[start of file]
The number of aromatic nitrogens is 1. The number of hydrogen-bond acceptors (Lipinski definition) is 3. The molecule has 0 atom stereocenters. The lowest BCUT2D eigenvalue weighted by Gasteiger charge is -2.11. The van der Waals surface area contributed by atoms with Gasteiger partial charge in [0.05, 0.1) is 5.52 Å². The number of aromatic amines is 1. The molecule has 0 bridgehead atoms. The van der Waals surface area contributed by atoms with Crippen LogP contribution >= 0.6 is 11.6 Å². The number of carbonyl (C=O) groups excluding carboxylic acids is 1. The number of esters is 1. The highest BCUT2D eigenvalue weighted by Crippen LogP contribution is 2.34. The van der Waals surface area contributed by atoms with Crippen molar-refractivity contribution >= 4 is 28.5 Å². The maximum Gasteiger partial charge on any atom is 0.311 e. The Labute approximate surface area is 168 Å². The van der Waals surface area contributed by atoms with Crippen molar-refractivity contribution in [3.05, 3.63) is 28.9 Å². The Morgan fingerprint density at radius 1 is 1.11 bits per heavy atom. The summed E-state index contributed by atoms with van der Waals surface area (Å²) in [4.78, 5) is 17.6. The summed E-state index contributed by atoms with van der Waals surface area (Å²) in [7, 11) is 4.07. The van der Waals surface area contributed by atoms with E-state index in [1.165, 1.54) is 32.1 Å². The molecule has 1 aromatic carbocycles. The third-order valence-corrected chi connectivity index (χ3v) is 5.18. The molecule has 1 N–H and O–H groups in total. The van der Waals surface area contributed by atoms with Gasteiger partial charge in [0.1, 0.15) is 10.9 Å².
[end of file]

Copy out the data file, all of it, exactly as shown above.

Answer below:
The number of aromatic nitrogens is 1. The number of hydrogen-bond acceptors (Lipinski definition) is 3. The molecule has 0 atom stereocenters. The lowest BCUT2D eigenvalue weighted by Gasteiger charge is -2.11. The van der Waals surface area contributed by atoms with Gasteiger partial charge in [0.05, 0.1) is 5.52 Å². The number of aromatic amines is 1. The molecule has 0 bridgehead atoms. The van der Waals surface area contributed by atoms with Crippen LogP contribution >= 0.6 is 11.6 Å². The number of carbonyl (C=O) groups excluding carboxylic acids is 1. The number of esters is 1. The highest BCUT2D eigenvalue weighted by Crippen LogP contribution is 2.34. The van der Waals surface area contributed by atoms with Crippen molar-refractivity contribution >= 4 is 28.5 Å². The maximum Gasteiger partial charge on any atom is 0.311 e. The Labute approximate surface area is 168 Å². The van der Waals surface area contributed by atoms with Crippen molar-refractivity contribution in [3.05, 3.63) is 28.9 Å². The Morgan fingerprint density at radius 1 is 1.11 bits per heavy atom. The summed E-state index contributed by atoms with van der Waals surface area (Å²) in [4.78, 5) is 17.6. The summed E-state index contributed by atoms with van der Waals surface area (Å²) in [7, 11) is 4.07. The van der Waals surface area contributed by atoms with E-state index in [1.165, 1.54) is 32.1 Å². The molecule has 1 aromatic carbocycles. The third-order valence-corrected chi connectivity index (χ3v) is 5.18. The molecule has 1 N–H and O–H groups in total. The van der Waals surface area contributed by atoms with Gasteiger partial charge in [0.1, 0.15) is 10.9 Å².